None of the 25 projects – such as Twitter BOGO (buy one, get one) — are rocket science. And some of them will not help your particular situation. But several of the Twitter projects likely will be immediately useful and easily adapted to your needs. And you will have fun and gain followers in the process of putting them to work – that is, if you don’t make the classic business Twitter mistake of trying to turn every tweet into a sales pitch.

 “Twitter is not a marketing channel—and you should never view it as such,” J.S. McDougall cautions.

“Twitter is a community. Folks join Twitter to meet new friends and to discuss their interests with a wide variety of people—most of whom they will never meet in the real world. No one will ever tell you that they joined Twitter to make themselves available to more advertisers. Advertising on Twitter—sending out one-way, uninteresting, very short commercials for your stuff—will annoy people and you will be blocked, reported, and unfollowed. All of that is hard to wash off,” the author warns.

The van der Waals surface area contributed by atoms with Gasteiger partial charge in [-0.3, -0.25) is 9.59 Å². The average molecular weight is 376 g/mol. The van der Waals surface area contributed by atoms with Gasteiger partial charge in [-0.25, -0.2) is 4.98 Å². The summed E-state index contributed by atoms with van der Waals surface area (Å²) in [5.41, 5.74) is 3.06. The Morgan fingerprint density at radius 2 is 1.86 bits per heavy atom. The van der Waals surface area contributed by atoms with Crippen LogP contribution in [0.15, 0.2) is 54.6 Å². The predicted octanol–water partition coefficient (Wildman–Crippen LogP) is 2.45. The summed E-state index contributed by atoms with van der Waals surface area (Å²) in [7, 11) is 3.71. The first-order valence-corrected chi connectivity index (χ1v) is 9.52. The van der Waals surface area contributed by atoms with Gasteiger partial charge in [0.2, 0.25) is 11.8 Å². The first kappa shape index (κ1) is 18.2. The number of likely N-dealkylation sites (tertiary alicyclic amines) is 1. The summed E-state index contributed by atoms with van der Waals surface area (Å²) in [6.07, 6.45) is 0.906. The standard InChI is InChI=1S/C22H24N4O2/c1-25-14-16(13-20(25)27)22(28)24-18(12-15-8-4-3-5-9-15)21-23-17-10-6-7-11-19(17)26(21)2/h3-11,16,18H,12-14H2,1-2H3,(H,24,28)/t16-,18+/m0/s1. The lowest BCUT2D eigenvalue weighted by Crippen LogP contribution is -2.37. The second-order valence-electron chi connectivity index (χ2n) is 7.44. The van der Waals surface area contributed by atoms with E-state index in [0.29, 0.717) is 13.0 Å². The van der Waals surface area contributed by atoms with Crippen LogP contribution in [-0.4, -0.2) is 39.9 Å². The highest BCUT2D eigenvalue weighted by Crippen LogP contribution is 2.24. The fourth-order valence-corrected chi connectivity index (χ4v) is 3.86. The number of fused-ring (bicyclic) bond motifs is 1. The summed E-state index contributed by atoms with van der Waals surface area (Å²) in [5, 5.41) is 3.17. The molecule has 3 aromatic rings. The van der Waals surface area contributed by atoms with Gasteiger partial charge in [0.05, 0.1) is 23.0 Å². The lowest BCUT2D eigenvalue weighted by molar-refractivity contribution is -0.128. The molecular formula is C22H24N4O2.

McDougall says his book’s 25 “community-building projects” can help you “build an interested and engaged community for your business. The payoff that comes from having such a community around your business is increased sales, referrals, and opportunity for feedback and improvement. It is vital to understand the difference between your goal and your payoff.”

The book includes a Twitter-integrated QR code at the beginning of each chapter. If, while reading #tweetsmart, you happen across a project that you think might help or interest a friendly follower on Twitter, you can scan the code with your mobile device and tweet them a recommendation.

Friends helping friends…entertaining friends…informing friends…advising friends…connecting friends with other friends – these are all at the heart of how Twitter works best.

Definitely not: “Today only! 25% off SoopahSwoosh nuclear-powered toilets! Click the link, buy now & FLUSH!”